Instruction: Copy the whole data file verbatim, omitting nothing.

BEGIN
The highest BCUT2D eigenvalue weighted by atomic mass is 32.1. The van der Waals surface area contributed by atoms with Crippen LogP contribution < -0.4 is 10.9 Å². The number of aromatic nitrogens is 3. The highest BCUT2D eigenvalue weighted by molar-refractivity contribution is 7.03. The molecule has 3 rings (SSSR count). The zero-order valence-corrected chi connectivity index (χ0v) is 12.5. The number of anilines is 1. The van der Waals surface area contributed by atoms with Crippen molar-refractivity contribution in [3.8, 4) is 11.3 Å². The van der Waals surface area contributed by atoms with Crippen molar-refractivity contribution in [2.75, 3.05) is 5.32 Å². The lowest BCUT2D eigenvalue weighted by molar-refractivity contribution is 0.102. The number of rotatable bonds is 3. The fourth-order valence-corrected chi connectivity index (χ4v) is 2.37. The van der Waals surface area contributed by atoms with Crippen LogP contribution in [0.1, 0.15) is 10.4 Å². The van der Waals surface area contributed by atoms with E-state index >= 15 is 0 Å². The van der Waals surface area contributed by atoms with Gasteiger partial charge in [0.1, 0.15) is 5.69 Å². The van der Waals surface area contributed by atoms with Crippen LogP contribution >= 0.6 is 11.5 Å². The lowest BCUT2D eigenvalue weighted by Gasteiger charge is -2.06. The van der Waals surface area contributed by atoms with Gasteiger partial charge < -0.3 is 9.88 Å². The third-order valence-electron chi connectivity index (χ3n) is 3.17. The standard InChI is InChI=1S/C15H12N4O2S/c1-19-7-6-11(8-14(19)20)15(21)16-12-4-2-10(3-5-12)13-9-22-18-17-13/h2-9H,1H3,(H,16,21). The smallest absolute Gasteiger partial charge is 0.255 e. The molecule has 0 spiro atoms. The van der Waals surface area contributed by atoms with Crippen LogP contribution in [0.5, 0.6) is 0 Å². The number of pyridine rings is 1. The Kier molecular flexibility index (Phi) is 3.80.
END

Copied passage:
The highest BCUT2D eigenvalue weighted by atomic mass is 32.1. The van der Waals surface area contributed by atoms with Crippen LogP contribution < -0.4 is 10.9 Å². The number of aromatic nitrogens is 3. The highest BCUT2D eigenvalue weighted by molar-refractivity contribution is 7.03. The molecule has 3 rings (SSSR count). The zero-order valence-corrected chi connectivity index (χ0v) is 12.5. The number of anilines is 1. The van der Waals surface area contributed by atoms with Crippen molar-refractivity contribution in [3.8, 4) is 11.3 Å². The van der Waals surface area contributed by atoms with Crippen molar-refractivity contribution in [2.75, 3.05) is 5.32 Å². The lowest BCUT2D eigenvalue weighted by molar-refractivity contribution is 0.102. The number of rotatable bonds is 3. The fourth-order valence-corrected chi connectivity index (χ4v) is 2.37. The van der Waals surface area contributed by atoms with Crippen LogP contribution in [0.1, 0.15) is 10.4 Å². The van der Waals surface area contributed by atoms with E-state index >= 15 is 0 Å². The van der Waals surface area contributed by atoms with Gasteiger partial charge in [0.1, 0.15) is 5.69 Å². The van der Waals surface area contributed by atoms with Crippen LogP contribution >= 0.6 is 11.5 Å². The lowest BCUT2D eigenvalue weighted by Gasteiger charge is -2.06. The van der Waals surface area contributed by atoms with Gasteiger partial charge < -0.3 is 9.88 Å². The third-order valence-electron chi connectivity index (χ3n) is 3.17. The standard InChI is InChI=1S/C15H12N4O2S/c1-19-7-6-11(8-14(19)20)15(21)16-12-4-2-10(3-5-12)13-9-22-18-17-13/h2-9H,1H3,(H,16,21). The smallest absolute Gasteiger partial charge is 0.255 e. The molecule has 0 spiro atoms. The van der Waals surface area contributed by atoms with Crippen LogP contribution in [0.5, 0.6) is 0 Å². The number of pyridine rings is 1. The Kier molecular flexibility index (Phi) is 3.80.